The federal government shutdown is in its third week and if you aren’t a government employee, maybe you haven’t been affected that much.
But now we’re getting into tax season and consumers expecting a big refund might be getting a little worried. How will an extended shutdown affect refunds from the Internal Revenue Service (IRS)?
The Trump administration has anticipated that question. Shutdown or no shutdown, consumers should expect their refunds, officials say.
“The tax refunds will go out,” said Russell Vought, acting director of the White House Office of Management and Budget, at a briefing with reporters
The New York Times reports Treasury Secretary Steven Mnuchin has assured the new chairman of the House Ways and Means Committee that a significant number of IRS employees will be called back to work to process returns, send out refunds, and answer taxpayers’ questions.
How will these employees be paid if Congress hasn’t authorized new funding for the government? They won’t, at least not until the shutdown ends, which may not be anytime soon.
Congress has not approved new funding for government operations because President Trump insists on money to begin construction of a wall along the border with Mexico, and Democrats refuse to go along. The House, now controlled by Democrats, has passed legislation to end the shutdown but Republicans who hold the Senate say Trump won’t sign it and therefore they won’t bring it to a vote.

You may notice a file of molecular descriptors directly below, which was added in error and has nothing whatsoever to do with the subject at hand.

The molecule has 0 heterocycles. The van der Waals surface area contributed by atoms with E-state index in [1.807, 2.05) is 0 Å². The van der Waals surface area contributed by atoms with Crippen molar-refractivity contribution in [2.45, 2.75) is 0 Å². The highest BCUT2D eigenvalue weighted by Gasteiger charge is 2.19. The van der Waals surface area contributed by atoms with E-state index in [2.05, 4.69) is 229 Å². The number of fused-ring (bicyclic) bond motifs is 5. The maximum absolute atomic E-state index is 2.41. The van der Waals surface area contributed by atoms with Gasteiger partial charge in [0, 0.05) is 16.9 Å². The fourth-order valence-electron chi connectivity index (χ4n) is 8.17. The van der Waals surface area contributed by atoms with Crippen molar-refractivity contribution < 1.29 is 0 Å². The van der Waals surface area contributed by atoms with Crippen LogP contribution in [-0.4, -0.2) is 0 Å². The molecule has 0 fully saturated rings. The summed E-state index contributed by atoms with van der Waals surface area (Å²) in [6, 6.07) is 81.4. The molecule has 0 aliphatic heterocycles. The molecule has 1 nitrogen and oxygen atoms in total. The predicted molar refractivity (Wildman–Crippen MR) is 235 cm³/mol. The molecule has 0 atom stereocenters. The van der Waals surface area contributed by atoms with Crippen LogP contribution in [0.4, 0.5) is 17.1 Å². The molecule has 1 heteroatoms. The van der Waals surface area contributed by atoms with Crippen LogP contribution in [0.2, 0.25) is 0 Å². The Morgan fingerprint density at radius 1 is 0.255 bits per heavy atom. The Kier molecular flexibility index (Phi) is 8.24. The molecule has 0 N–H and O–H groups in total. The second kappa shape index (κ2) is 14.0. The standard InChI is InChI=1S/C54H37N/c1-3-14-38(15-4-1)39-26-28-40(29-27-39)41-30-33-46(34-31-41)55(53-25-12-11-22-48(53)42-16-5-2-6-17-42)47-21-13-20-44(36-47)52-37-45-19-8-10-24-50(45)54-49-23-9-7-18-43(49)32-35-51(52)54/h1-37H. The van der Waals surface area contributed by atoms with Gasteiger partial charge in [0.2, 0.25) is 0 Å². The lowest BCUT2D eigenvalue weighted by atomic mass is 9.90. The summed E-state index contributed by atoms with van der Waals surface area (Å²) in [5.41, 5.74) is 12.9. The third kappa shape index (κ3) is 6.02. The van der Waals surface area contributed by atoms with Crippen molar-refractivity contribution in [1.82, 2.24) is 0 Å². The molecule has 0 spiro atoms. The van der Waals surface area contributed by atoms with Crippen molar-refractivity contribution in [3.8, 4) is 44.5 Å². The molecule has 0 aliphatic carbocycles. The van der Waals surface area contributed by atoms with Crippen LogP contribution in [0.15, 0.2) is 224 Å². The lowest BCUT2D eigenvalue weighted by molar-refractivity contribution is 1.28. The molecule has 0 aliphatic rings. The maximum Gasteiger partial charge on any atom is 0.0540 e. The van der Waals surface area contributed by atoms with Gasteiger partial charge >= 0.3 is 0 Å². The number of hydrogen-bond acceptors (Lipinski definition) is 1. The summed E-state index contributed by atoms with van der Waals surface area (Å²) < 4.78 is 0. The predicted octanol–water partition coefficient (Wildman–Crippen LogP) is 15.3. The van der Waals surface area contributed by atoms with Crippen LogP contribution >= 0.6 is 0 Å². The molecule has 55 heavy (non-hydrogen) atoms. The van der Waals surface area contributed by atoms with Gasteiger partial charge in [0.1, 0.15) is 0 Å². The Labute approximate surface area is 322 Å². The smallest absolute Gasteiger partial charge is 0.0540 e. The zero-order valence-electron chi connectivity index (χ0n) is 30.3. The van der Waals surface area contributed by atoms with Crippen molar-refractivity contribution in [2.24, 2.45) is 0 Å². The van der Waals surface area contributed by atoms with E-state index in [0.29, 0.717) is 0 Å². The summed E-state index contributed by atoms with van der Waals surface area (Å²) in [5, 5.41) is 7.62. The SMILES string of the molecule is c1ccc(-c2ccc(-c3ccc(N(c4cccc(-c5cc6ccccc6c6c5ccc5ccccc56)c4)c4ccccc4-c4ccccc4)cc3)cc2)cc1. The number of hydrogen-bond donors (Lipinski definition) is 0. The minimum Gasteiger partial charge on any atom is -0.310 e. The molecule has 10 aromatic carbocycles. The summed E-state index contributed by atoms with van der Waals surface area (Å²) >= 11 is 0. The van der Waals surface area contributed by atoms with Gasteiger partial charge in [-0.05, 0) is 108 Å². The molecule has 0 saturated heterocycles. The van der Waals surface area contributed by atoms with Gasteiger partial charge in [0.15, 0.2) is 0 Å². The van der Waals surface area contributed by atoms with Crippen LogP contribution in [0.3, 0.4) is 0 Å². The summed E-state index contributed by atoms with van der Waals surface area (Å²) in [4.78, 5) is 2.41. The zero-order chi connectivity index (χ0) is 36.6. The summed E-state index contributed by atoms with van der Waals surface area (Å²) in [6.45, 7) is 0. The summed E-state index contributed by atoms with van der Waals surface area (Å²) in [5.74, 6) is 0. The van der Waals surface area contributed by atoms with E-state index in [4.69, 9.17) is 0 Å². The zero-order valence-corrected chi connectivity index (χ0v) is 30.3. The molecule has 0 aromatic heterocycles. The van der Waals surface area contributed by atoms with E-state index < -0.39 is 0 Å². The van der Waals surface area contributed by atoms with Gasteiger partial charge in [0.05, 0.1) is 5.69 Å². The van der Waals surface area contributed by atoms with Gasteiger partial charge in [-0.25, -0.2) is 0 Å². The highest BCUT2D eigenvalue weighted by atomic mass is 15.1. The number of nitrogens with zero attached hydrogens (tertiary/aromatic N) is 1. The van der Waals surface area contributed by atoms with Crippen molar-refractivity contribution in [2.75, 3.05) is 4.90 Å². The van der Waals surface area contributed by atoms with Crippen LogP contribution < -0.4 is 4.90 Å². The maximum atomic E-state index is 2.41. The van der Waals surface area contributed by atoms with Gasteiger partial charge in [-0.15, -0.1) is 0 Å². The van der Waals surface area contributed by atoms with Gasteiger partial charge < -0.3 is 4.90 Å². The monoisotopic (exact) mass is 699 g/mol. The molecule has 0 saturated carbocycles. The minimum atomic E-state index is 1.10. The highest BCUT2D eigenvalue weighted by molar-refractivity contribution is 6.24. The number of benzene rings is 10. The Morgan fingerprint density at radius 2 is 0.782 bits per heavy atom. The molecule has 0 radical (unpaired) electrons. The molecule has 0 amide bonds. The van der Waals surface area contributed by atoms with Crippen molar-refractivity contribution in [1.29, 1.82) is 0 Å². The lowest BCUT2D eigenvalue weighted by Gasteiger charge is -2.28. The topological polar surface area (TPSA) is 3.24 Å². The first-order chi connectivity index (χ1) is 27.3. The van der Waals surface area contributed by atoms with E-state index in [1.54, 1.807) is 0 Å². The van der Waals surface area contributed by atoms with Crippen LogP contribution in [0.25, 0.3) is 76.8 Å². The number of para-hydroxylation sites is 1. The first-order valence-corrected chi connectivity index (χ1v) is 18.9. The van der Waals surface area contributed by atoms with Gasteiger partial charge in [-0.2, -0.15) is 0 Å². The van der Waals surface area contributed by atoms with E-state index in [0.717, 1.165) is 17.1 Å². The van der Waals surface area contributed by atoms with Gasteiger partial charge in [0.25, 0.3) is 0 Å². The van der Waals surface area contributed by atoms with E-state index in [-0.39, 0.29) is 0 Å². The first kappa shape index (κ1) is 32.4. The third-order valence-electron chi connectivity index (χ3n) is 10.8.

The two sides remain far apart. In a televised address from the Oval Office Tuesday night, Trump said the wall is needed to end a humanitarian and criminal “crisis” on the border. In response, Democratic Congressional leaders accused Trump “appealing to fear, not facts.”
Murky legal point
Whether the IRS can dispense refunds when Congress hasn’t appropriated the money is a murky legal point. The most recent interpretation of the law is that it can’t. This situation could put Congressional Democrats in the uncomfortable position of challenging White House efforts to get refunds out in a timely manner.
Millions of consumers treat their tax overpayments like a savings account and depend on those refunds to meet expenses early in the year. Scores of reviews of tax preparation services posted on ConsumerAffairs show consumers are in such a hurry to get their hands on their refunds they often pay fees and interest charges to take advance refund loans.
Meanwhile, the Treasury Department is taking steps it says will help alleviate some of the financial pressure on furloughed federal employees. Mnuchin praised mortgage lenders that have extended payment periods for out-of-work federal employees.
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